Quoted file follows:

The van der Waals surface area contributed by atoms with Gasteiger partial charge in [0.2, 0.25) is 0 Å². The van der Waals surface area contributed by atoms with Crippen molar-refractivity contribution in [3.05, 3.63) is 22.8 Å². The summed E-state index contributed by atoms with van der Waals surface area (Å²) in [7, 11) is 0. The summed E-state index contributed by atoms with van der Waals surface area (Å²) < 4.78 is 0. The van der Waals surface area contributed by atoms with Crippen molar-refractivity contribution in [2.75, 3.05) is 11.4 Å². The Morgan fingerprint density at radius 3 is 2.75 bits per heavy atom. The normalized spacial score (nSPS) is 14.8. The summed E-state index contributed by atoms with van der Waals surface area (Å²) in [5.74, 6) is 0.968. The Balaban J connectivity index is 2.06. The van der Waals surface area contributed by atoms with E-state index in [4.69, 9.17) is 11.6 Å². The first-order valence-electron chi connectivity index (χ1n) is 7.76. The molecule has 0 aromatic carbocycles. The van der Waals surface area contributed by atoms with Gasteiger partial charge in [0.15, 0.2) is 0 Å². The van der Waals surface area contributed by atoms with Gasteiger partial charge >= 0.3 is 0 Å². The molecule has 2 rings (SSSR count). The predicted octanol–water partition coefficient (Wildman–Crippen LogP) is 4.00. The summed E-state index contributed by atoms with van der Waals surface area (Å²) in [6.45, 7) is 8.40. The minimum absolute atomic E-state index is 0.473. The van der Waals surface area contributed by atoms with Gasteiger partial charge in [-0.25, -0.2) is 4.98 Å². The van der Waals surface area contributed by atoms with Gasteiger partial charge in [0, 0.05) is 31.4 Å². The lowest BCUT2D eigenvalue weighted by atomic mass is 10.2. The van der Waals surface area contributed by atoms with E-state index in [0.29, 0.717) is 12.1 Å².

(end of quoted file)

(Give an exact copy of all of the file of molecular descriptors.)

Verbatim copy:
The van der Waals surface area contributed by atoms with Gasteiger partial charge in [0.2, 0.25) is 0 Å². The van der Waals surface area contributed by atoms with Crippen molar-refractivity contribution in [3.05, 3.63) is 22.8 Å². The summed E-state index contributed by atoms with van der Waals surface area (Å²) in [7, 11) is 0. The summed E-state index contributed by atoms with van der Waals surface area (Å²) < 4.78 is 0. The van der Waals surface area contributed by atoms with Crippen molar-refractivity contribution in [2.75, 3.05) is 11.4 Å². The Morgan fingerprint density at radius 3 is 2.75 bits per heavy atom. The normalized spacial score (nSPS) is 14.8. The summed E-state index contributed by atoms with van der Waals surface area (Å²) in [5.74, 6) is 0.968. The Balaban J connectivity index is 2.06. The van der Waals surface area contributed by atoms with E-state index in [4.69, 9.17) is 11.6 Å². The first-order valence-electron chi connectivity index (χ1n) is 7.76. The molecule has 0 aromatic carbocycles. The van der Waals surface area contributed by atoms with Gasteiger partial charge in [0.15, 0.2) is 0 Å². The van der Waals surface area contributed by atoms with Gasteiger partial charge >= 0.3 is 0 Å². The molecule has 2 rings (SSSR count). The predicted octanol–water partition coefficient (Wildman–Crippen LogP) is 4.00. The summed E-state index contributed by atoms with van der Waals surface area (Å²) in [6.45, 7) is 8.40. The minimum absolute atomic E-state index is 0.473. The van der Waals surface area contributed by atoms with Gasteiger partial charge in [-0.25, -0.2) is 4.98 Å². The van der Waals surface area contributed by atoms with Gasteiger partial charge in [0, 0.05) is 31.4 Å². The lowest BCUT2D eigenvalue weighted by atomic mass is 10.2. The van der Waals surface area contributed by atoms with E-state index in [0.29, 0.717) is 12.1 Å².